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Stock market crash: like JP Morgan, I’d buy this FTSE 250 bargain!

Investing during a stock market crash to improve your financial position isn’t easy. It’s sometimes difficult to tell between a good company selling at a bargain price and a not-so-good company trading at a superficially cheap price. Every so often it can help you to look at what the professionals are doing. It can also help you to look away from the biggest firms to the broader options of the FTSE 250 index.

Asset management firm JP Morgan is one professional investor that has looked away from the FTSE 100. It has taken advantage of the lower prices resulting from the stock market crash and analysed the new values of many FTSE 250 companies. Renowned for discovering potential profitable opportunities for investment, JPM has recently bought a 5% stake in bus operator National Express (LSE: NEX)

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So what does the top-tier investment bank like about the firm? 

Impressive revenues prior to the crash

National Express reported revenue growth of 9% for Q1 to March. And prior to the coronavirus-induced stock market crash, it was on track for 17% growth.

I think this is impressive and shows how far the firm has come from its more troubled days of 2008/09. Indeed, this journey is reflected in its steadily climbing share price. Over the last five years it outperformed the FTSE 250 before the recent plunge.

Stock market crash FTSE 250 vs National Express vs

Source: London Stock Exchange

Before the stock market crash, National Express was in very good shape and efficiency savings had made a noticeable difference to the firm’s operating margins, which are now over 8%. 

The company has been taking every opportunity to transform itself from a UK-focused business. Up to 75% of its revenues now come from outside the UK, with 45% from North America and 30% from Europe and North Africa. Like many leading FTSE 250 firms, it’s sales base is highly diversified and its business model profitable. 2019 showed a return on capital employed ratio of 9.58. Although still below the industry average of 13, it’s growing and demonstrates improving use of capital.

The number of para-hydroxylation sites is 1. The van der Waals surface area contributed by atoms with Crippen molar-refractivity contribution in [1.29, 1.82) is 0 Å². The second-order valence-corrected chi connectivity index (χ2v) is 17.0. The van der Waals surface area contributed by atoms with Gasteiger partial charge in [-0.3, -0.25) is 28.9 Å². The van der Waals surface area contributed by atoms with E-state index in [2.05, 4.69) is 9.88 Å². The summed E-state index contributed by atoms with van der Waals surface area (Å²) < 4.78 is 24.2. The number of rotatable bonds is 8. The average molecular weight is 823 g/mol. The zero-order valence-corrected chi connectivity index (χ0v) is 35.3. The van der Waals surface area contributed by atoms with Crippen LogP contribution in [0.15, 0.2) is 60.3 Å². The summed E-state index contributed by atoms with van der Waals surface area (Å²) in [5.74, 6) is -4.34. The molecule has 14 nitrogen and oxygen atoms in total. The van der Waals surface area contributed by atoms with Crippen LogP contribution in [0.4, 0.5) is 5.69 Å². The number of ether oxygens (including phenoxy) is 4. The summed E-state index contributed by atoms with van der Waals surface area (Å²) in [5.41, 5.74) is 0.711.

The company reassured shareholders recently too. It issued a Covid-19 update saying a great many of its contracts are being honoured and government support was available. Its shares rebounded in response

Year-on-year dividend growth

Sadly, the stock market crash meant that the firm cancelled the April 2020 dividend, in line with many of its FTSE 250 peers. However, prior to this, National Express has produced dividend growth year-on-year for at least the previous half decade. And it had dividend cover of 2 in 2019.

Following the share price crash, National Express currently offers a potential dividend yield of 6.86%. The shares are trading around 233p, and it has a price-to-earnings (P/E) rating of around 8. It’s trading much lower than the fair value many analysts attributed to the FTSE 250 firm prior to the stock market crash. This was around 433p and may suggest National Express is currently undervalued.

It’s easy to see why National Express caught the eye of JP Morgan. I think it’s a great stock to add to a diversified portfolio that could provide you with future value.

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Rachael FitzGerald-Finch has no position in any of the shares mentioned. The Motley Fool UK has no position in any of the shares mentioned. Views expressed on the companies mentioned in this article are those of the writer and therefore may differ from the official recommendations we make in our subscription services such as Share Advisor, Hidden Winners and Pro. Here at The Motley Fool we believe that considering a diverse range of insights makes us better investors.